Slow Thinking in a Fast World
By Sam Graham, LSU
Waiting for a friend? Get out your phone, check Facebook. Cooking dinner? Turn on the TV. Heading to the gym? Download a podcast. Settling down to work? Good luck, here’s another email.
We’re surrounded by stimulation and always have something to do. With a smart phone in our pocket, we have an infinite and always-accessible supply of mildly interesting pictures and useless websites to keep us amused.
We never look up. Always looking down, we risk being constantly distracted and forgetting to think deeply, ask big questions and contemplate.Ed Yourdon
Arguments about whether the internet and smartphones are changing the way we think and, if they do, whether this is progress or otherwise are not new. Nicholas Carr offers a pessimistic perspective in Is Google Making Us Stupid? and Steven Pinker an optimistic one in Mind Over Mass Media.
A recent survey by the Pew Internet & American Life Project found almost equal optimism and pessimism among tech experts’ about the future effects of internet use on the current generation growing up with constant distraction through internet use (full report (pdf), report summary).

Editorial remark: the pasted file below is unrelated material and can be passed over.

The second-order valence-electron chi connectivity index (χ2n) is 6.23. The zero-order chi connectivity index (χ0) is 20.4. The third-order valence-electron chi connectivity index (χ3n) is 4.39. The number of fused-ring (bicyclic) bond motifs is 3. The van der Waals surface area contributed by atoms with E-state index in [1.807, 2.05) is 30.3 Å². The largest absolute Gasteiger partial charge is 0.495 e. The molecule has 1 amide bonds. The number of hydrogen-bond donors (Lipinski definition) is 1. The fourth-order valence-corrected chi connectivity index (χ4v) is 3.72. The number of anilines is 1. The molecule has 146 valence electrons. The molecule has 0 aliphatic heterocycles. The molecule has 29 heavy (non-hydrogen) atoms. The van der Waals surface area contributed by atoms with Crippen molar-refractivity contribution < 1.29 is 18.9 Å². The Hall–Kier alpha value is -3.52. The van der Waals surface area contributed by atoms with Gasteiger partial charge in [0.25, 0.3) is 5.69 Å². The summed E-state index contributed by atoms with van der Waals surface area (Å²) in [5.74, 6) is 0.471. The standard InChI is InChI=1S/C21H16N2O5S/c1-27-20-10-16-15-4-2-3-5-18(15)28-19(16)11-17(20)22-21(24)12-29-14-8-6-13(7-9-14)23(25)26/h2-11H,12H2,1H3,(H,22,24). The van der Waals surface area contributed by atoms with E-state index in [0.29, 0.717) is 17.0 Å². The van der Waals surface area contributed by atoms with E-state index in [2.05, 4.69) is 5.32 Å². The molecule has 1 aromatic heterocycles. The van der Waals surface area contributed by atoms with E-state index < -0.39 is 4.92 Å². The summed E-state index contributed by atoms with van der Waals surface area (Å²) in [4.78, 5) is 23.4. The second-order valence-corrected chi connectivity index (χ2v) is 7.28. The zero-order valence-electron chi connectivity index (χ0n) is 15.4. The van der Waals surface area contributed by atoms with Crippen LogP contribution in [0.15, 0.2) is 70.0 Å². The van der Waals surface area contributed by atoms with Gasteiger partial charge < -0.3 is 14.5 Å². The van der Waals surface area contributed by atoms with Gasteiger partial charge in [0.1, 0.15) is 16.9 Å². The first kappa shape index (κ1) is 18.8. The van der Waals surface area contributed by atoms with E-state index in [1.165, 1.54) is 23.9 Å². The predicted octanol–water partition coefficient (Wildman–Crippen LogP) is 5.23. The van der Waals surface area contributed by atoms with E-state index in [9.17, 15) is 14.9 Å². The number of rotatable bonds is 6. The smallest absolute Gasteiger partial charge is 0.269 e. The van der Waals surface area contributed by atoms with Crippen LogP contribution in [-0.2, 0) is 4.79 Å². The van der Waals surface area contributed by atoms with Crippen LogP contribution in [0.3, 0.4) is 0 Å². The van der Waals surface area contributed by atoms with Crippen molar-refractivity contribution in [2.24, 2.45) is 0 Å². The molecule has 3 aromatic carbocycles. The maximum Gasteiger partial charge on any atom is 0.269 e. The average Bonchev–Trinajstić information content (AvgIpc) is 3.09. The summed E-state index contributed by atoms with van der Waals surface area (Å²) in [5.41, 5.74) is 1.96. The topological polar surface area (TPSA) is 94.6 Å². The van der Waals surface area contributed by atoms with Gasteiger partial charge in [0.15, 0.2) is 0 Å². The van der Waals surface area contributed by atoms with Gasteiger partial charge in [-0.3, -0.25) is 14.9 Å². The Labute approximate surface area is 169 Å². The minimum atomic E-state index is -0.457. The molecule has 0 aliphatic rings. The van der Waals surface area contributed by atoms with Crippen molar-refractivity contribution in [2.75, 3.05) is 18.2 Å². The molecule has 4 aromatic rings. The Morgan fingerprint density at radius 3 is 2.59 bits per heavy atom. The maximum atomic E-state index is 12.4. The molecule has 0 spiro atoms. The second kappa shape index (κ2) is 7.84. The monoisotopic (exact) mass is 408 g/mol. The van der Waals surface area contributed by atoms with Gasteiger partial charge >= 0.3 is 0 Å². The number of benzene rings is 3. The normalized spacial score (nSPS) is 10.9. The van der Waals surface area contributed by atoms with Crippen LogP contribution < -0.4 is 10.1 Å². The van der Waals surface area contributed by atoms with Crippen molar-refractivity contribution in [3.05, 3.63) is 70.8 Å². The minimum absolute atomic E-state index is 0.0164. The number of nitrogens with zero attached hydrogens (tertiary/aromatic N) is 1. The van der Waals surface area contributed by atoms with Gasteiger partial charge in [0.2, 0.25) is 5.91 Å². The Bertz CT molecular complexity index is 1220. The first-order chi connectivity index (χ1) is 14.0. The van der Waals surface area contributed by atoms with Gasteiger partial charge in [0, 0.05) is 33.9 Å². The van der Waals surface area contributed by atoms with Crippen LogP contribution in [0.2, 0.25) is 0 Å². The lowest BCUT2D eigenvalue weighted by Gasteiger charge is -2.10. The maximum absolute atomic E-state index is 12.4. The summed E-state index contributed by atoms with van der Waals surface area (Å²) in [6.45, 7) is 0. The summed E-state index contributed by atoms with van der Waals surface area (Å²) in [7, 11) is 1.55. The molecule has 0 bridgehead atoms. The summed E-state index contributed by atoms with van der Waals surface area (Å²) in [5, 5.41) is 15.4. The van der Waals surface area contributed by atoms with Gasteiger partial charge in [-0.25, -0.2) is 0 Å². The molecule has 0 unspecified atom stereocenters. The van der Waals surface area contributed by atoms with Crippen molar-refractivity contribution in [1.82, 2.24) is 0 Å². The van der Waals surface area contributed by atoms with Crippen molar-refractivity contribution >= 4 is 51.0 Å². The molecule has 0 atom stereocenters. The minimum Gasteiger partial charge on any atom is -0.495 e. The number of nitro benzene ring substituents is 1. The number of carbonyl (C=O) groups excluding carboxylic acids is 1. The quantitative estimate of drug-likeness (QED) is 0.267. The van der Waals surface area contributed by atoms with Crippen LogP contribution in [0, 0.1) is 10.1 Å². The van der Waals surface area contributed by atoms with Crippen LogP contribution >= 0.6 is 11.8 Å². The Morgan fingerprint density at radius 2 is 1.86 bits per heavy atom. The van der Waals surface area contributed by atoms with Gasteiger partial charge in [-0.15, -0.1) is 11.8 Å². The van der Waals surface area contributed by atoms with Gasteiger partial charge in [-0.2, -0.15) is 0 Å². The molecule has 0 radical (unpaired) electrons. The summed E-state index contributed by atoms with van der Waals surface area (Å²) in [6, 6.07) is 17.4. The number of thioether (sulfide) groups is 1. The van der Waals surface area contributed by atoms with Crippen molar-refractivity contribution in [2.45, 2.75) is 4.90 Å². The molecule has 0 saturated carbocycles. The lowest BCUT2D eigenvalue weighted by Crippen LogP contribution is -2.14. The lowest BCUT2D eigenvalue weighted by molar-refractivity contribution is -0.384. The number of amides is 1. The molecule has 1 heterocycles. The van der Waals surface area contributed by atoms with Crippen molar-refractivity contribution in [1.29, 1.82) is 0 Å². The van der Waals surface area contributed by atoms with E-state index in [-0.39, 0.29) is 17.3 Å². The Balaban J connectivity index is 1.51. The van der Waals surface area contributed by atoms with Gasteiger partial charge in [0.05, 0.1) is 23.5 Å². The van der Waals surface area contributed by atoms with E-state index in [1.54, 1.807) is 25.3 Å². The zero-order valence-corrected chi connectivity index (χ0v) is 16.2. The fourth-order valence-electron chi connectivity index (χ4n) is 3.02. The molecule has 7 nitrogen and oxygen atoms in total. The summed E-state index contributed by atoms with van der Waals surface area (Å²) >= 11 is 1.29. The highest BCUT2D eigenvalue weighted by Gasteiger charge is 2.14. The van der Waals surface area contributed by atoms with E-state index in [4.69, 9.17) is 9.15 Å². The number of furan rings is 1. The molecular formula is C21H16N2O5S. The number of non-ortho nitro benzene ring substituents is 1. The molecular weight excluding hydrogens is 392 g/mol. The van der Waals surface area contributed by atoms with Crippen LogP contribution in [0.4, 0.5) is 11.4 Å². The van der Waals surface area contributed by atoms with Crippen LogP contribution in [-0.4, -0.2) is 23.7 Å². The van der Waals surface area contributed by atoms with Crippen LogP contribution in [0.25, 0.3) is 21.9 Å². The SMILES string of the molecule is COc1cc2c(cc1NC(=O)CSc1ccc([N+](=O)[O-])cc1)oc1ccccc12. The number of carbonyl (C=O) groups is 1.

In the survey, many predicted that changes in thinking are simply in response to operating in a different context, and this will be advantageous in the future. This view was expressed by Jonathan Grudin, a Principal Researcher at Microsoft:
The essential skills will be those of rapidly searching, browsing, assessing quality, and synthesizing the vast quantities of information. In contrast, the ability to read one thing and think hard about it for hours will not be of no consequence, but it will be of far less consequence for most people.
One anonymous respondent disagreed that deep thought would be less important and speculated that it might lead to less innovation:
Young people accustomed to a diet of quick-fix information nuggets will be less likely to undertake deep, critical analysis of issues and challenging information. Shallow choices, an expectation of instant gratification, a lack of patience, are likely to be common results, especially for those who do not have the motivation or training that will help them master this new environment. One possible outcome is stagnation in innovation.
Other sources worry that constant distraction will reduce our creativity. Overwhelming amounts of data can make it difficult to synthesise information. In another blog post (which I have unfortunately lost track of), one academic observed that when he first marked students’ essays 20 years ago, he found himself constantly telling students to provide evidence for their thesis statements. Now, he finds himself constantly telling students to provide a thesis for all their data. With an abundance of information, students were seduced into not connecting data together to form opinions. That is, they were not thinking deeply.
Deep thinking is, I believe, more important than ever. In the developed world, we are fortunate to be rich enough to be able to ask fundamental questions about how we live on both a personal and societal level. At the same time, with the threat of large-scale and irreversible environmental damage looming, we are unfortunate enough to need to be asking these questions.